‘Tis the season to chill with friends and family to commemorate the miracle of the little crucible of oil that lasted for eight nights in the Holy Temple.
A Jewish holiday that only requires lighting some candles, eating fried foods, singing some songs and playing dreidel?
We’ll take it!
Who doesn’t love Hanukkah?
We celebrate with brightly lit menorahs, fried latkes, Krispy Kreme donuts and lots of gold and silver foil-covered chocolate coins.
‘Tis the season to chill with friends and family to commemorate the miracle of the little crucible of oil that lasted for eight nights in the Holy Temple. We remember the victory of the brave Maccabees who defeated the Assyrian-Greeks. We celebrate with brightly lit menorahs, fried latkes, Krispy Kreme donuts (decorated with the requisite blue and white combo of frosting and sprinkles) and lots of gold and silver foil-covered chocolate coins.
This week, I was on a Starbucks run with my nine year old niece Aliza. She said “Doda Sharon, I love your Hanukkah parties! You decorate the house. You have pizza and sushi and Krispy Kreme donuts and lots of candy. You give us gelt. And Nana Sue makes the best latkes!”
One of my greatest pleasures is hosting an annual Hanukkah bash with my nieces and nephews, my family and dear friends. I love that it’s not a typical sit down meal and that the menu is very casual. Salads, pasta, smoked salmon, a cheese board. There’s even apple sauce and sour cream to go with Nana Sue’s amazing latkes.
My mum is in charge of the monumental task of grating enough potatoes (and sweet potatoes) to feed an army. We have two frypans sizzling with oil and carrots (they prevent the oil turning black). Miraculously, the latkes always fry up golden and delicious.
Dear reader, imagine the disappointment on Aliza’s face when I told her that this year I won’t be able to host the Hanukkah party. (My sweet husband booked us on a non-refundable trip to visit our daughter on the East Coast without checking Hanukkah dates.) I told her I’d be deputizing my son and daughter-in-law but she didn’t look convinced.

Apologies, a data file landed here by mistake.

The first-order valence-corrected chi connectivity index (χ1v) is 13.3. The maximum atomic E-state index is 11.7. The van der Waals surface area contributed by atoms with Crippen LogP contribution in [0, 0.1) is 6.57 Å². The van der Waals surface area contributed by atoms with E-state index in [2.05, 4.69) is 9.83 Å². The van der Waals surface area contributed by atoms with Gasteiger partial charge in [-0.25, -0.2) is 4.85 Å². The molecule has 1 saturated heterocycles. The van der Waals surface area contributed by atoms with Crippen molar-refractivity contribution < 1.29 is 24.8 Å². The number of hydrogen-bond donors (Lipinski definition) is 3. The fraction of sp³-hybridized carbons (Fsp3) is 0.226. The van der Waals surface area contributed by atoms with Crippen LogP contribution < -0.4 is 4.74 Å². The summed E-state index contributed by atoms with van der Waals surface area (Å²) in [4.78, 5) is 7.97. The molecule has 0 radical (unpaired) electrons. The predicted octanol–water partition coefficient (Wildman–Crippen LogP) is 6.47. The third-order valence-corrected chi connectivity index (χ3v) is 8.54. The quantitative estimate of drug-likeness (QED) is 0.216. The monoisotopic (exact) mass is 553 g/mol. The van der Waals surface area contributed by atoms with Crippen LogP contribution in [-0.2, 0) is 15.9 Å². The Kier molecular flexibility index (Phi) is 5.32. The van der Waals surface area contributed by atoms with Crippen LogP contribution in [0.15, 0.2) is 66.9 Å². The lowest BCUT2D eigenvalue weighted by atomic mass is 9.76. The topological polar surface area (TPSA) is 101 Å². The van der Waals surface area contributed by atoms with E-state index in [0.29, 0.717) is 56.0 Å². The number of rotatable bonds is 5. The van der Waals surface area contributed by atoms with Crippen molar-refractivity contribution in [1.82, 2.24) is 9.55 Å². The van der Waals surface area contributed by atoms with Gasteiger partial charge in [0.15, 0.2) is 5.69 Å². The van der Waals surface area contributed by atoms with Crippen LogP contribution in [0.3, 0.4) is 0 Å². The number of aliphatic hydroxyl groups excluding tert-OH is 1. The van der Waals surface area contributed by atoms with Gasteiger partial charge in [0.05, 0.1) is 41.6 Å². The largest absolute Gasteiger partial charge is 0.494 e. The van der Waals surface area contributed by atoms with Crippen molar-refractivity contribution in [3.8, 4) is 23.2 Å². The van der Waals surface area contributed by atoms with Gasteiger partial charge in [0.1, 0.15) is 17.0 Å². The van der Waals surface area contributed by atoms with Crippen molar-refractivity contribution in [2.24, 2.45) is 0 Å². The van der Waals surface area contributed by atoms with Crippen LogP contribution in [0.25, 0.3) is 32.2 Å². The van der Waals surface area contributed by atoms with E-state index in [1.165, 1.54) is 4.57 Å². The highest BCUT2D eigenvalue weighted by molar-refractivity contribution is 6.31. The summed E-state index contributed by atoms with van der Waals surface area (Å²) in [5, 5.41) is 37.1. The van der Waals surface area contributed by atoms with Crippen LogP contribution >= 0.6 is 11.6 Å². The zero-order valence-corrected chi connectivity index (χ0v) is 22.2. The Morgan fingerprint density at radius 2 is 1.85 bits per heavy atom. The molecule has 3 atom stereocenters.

(That reminds me, I’d better get some Hanukkah gelt ready before I leave). G-d willing, we’ll have the opportunity to make more Hanukkah memories next year.
For those of you who will be frying latkes in the kitchen, we share with you a wonderful recipe from local celebrity food blogger Lindsey Baruch of the amazing Instagram account @lindseyeats.
Lindsey Eats Latkes
3 medium sized russet potatoes, or 2 large grated, peeled or skin on
1 tablespoon vinegar
1 onion grated
1/4th cup matzo meal
1 teaspoon baking powder
Salt and pepper to taste
Neutral oil for frying, vegetable or canola
Serve with Crème Fraîche or sour cream, salmon roe and chopped chives
- Prep your station. In a bowl, add water and ice with 1 tablespoon of vinegar. Set a colander inside of the bowl. This will help the potatoes from discoloring and prevent oxidation as you’re grating.
- Prep your potatoes. Clean and scrub your potatoes. Peel if you prefer! We kept the skin on. Using a box grater or a chop attachment on a food processor, grate your potatoes. Set in your colander, over the bowl of water and ice. Repeat until all your potatoes are grated.
- Repeat the same by grating your onions, and adding in the same colander over the ice bath.
- Squeeze out moisture. When everything is grated, add the mixture in a cheese cloth or towel and squeeze out all the excess moisture until it’s pretty dry. This will help the latkes get crispy.
- Make your mixture. Once your potatoes and onions are dry, add your eggs, baking powder, matzo meal, salt and pepper. Mix well with your hands until fully combined Mix well with your hands until fully coasted.
- Heat your oil. Next, heat up a cast iron with oil until hot. This is a shallow fry, so you don’t need to add that much oil here.
- Fry your latkes. Fill a 1/4th cup measuring spoon with the mixture and add it in the hot oil. Then press down with a spatula/fish spatula/burger press until thin (or your desired thickness).
- Let your latkes fry on one side until crispy, about 4-5 minutes, then flip and repeat on the other side. Set aside on lined paper towels on a plate. Season with flakey salt when it’s out of the heat.
- Work in batches and repeat until all your latke mixture is done. Makes about 8-10 latkes.
- Top with a spread of Crème Fraîche, then salmon roe and chives (optional). You can also serve alongside sour cream and apple sauce, which is the traditional way to eat latkes. Serve and enjoy!
Rachel Sheff and Sharon Gomperts have been friends since high school. They love cooking and sharing recipes. They have collaborated on Sephardic Educational Center projects and community cooking classes. Follow them on Instagram @sephardicspicegirls and on Facebook at Sephardic Spice SEC Food.